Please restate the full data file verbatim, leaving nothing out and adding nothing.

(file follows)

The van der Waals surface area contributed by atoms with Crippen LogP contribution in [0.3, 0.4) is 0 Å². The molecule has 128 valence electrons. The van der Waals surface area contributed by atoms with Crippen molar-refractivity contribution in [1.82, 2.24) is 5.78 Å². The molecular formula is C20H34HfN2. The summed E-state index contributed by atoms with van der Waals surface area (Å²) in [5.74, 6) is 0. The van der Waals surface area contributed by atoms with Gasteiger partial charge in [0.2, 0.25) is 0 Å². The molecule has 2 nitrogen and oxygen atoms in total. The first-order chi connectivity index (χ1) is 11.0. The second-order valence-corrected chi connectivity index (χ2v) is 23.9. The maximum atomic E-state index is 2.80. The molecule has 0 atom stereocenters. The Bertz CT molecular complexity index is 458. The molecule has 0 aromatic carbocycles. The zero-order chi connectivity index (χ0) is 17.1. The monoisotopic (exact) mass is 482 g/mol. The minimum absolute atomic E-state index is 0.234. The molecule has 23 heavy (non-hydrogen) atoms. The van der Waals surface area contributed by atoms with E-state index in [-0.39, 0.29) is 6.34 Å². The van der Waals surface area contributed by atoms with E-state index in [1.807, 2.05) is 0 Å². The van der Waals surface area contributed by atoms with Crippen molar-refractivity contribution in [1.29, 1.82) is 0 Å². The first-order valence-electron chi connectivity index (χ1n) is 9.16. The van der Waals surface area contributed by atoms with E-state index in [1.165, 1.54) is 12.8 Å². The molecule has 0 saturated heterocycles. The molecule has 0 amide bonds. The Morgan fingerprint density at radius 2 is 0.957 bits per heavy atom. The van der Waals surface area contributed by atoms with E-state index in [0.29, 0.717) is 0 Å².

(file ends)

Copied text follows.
The van der Waals surface area contributed by atoms with Crippen LogP contribution in [0.3, 0.4) is 0 Å². The molecule has 128 valence electrons. The van der Waals surface area contributed by atoms with Crippen molar-refractivity contribution in [1.82, 2.24) is 5.78 Å². The molecular formula is C20H34HfN2. The summed E-state index contributed by atoms with van der Waals surface area (Å²) in [5.74, 6) is 0. The van der Waals surface area contributed by atoms with Gasteiger partial charge in [0.2, 0.25) is 0 Å². The molecule has 2 nitrogen and oxygen atoms in total. The first-order chi connectivity index (χ1) is 11.0. The second-order valence-corrected chi connectivity index (χ2v) is 23.9. The maximum atomic E-state index is 2.80. The molecule has 0 atom stereocenters. The Bertz CT molecular complexity index is 458. The molecule has 0 aromatic carbocycles. The zero-order chi connectivity index (χ0) is 17.1. The monoisotopic (exact) mass is 482 g/mol. The minimum absolute atomic E-state index is 0.234. The molecule has 23 heavy (non-hydrogen) atoms. The van der Waals surface area contributed by atoms with E-state index in [-0.39, 0.29) is 6.34 Å². The van der Waals surface area contributed by atoms with E-state index in [1.807, 2.05) is 0 Å². The van der Waals surface area contributed by atoms with Crippen molar-refractivity contribution in [1.29, 1.82) is 0 Å². The first-order valence-electron chi connectivity index (χ1n) is 9.16. The van der Waals surface area contributed by atoms with E-state index in [1.165, 1.54) is 12.8 Å². The molecule has 0 saturated heterocycles. The molecule has 0 amide bonds. The Morgan fingerprint density at radius 2 is 0.957 bits per heavy atom. The van der Waals surface area contributed by atoms with E-state index in [0.29, 0.717) is 0 Å².